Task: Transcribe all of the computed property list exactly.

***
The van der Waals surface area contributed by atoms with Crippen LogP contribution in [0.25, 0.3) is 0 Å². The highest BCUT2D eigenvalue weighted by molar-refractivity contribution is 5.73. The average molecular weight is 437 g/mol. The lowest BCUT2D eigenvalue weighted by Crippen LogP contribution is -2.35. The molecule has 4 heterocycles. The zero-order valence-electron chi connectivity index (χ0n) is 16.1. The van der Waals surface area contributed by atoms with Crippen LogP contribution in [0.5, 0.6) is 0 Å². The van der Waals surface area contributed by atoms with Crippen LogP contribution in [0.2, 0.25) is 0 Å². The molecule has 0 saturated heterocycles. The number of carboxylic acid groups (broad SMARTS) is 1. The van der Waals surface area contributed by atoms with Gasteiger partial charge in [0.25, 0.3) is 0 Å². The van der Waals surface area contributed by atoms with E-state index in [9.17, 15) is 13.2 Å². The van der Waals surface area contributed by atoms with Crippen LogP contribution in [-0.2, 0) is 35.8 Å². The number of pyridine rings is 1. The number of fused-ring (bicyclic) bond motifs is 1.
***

The van der Waals surface area contributed by atoms with Crippen LogP contribution in [0.25, 0.3) is 0 Å². The highest BCUT2D eigenvalue weighted by molar-refractivity contribution is 5.73. The average molecular weight is 437 g/mol. The lowest BCUT2D eigenvalue weighted by Crippen LogP contribution is -2.35. The molecule has 4 heterocycles. The zero-order valence-electron chi connectivity index (χ0n) is 16.1. The van der Waals surface area contributed by atoms with Crippen LogP contribution in [0.5, 0.6) is 0 Å². The van der Waals surface area contributed by atoms with Crippen LogP contribution in [0.2, 0.25) is 0 Å². The molecule has 0 saturated heterocycles. The number of carboxylic acid groups (broad SMARTS) is 1. The van der Waals surface area contributed by atoms with Gasteiger partial charge in [0.25, 0.3) is 0 Å². The van der Waals surface area contributed by atoms with E-state index in [9.17, 15) is 13.2 Å². The van der Waals surface area contributed by atoms with Crippen LogP contribution in [-0.2, 0) is 35.8 Å². The number of pyridine rings is 1. The number of fused-ring (bicyclic) bond motifs is 1.